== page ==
10 Black Snakes in Maryland

Written by Hannah Ward
Published: October 25, 2022
© Ken Griffiths/Shutterstock.com
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Maryland is a beautiful state in the Mid-Atlantic region of the United States. With its varied array of places – such as the Chesapeake Bay, the Maryland mountains, and the Piedmont Region – there is plenty to explore outdoors. However, if you’re out and about, then there is a good chance you’ll encounter some wildlife. – including snakes. There are 27 different species of snakes that call Maryland home, including two that are venomous. Although some snakes can be brightly colored, many are black or have various black markings. So in this article, we’ll discover the black snakes in Maryland, including how to identify them and which ones are dangerous.

1. Timber Rattlesnake (Crotalus horridus)

Timber rattlesnake on rock.
Timber rattlesnakes are approximately 60 inches long and can be seen in two different color morphs.

©iStock.com/JasonOndreicka

We’ll start with the only venomous snake on the list and the only rattlesnake in Maryland – the timber rattlesnake. Timber rattlesnakes are approximately 60 inches long and can be seen in two different color morphs. Their main color morph consists of a yellowish-brown background color overlaid with a series of dark brown or black crossbands. However, black-phase timber rattlesnakes can be almost completely black, with their dark markings barely visible on their dark background color. Timber rattlesnakes are typically found on talus slopes and rocky outcrops in upland forest regions in western Maryland – between Frederick and Garrett counties. Despite not having a naturally aggressive nature, these snakes are highly venomous and should be avoided.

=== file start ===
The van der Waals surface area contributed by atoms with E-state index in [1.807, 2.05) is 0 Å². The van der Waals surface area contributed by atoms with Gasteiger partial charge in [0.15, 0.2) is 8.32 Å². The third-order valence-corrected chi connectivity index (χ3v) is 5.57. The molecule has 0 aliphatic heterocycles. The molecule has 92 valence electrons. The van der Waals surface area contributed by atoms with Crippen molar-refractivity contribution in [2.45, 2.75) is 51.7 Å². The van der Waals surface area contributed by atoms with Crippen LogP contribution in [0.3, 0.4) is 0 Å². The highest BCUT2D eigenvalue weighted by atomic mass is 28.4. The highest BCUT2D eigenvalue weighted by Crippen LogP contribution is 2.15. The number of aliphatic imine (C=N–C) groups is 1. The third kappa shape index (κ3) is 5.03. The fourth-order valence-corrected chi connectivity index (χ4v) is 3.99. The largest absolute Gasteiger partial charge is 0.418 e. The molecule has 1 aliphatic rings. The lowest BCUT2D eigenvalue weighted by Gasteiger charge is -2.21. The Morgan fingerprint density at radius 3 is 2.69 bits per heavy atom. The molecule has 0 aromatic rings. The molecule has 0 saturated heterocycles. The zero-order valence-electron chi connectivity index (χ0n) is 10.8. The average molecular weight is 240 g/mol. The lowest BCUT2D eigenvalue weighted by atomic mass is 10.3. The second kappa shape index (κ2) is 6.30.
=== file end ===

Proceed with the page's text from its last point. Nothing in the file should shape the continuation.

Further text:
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2. Eastern Racer (Coluber contractor)

Black racer snake, Coluber constrictor priapus, a subspecies of the Eastern racer, is a fairly slender, solid black snake.
Eastern racers are known for being active snakes and agile hunters.

©Fotoz by David G/Shutterstock.com

Another black snake in Maryland is the eastern racer which typically has a glossy black appearance on its upper side with a lighter-colored belly. They are 20 to 60 inches long with slender bodies. Eastern racers are known for being active snakes and agile hunters. They have excellent eyesight, and it’s not uncommon to see them with their heads raised above the ground as they search for prey. Eastern racers are found across the entire state of Maryland, where they typically live in grasslands and forests. Although they are not venomous, they bite, and if threatened, they can release a foul-smelling musk.

3. Northern Water Snake (Nerodia sipedon)

Northern water snake
Northern water snakes are 24 to 42 inches long and have thick, heavy bodies.

©iStock.com/IcemanJ

Also known as the common water snake, the northern water snake is widespread in Maryland. Northern water snakes can be found in virtually any wetland habitat, including lakes, rivers, and brackish marshes. Northern water snakes are 24 to 42 inches long and have thick, heavy bodies. They are dark brown or black with dark crossbands and blotches. However, as these snakes typically darken with age, it is not impossible for them to be almost completely black with indistinct markings. Northern water snakes are not venomous, but their saliva contains an anticoagulant, and this means that any wounds inflicted by them tend to bleed a lot.

4. Ring-Necked Snake (Diadophis punctatus)

San Diego Ring-necked Snake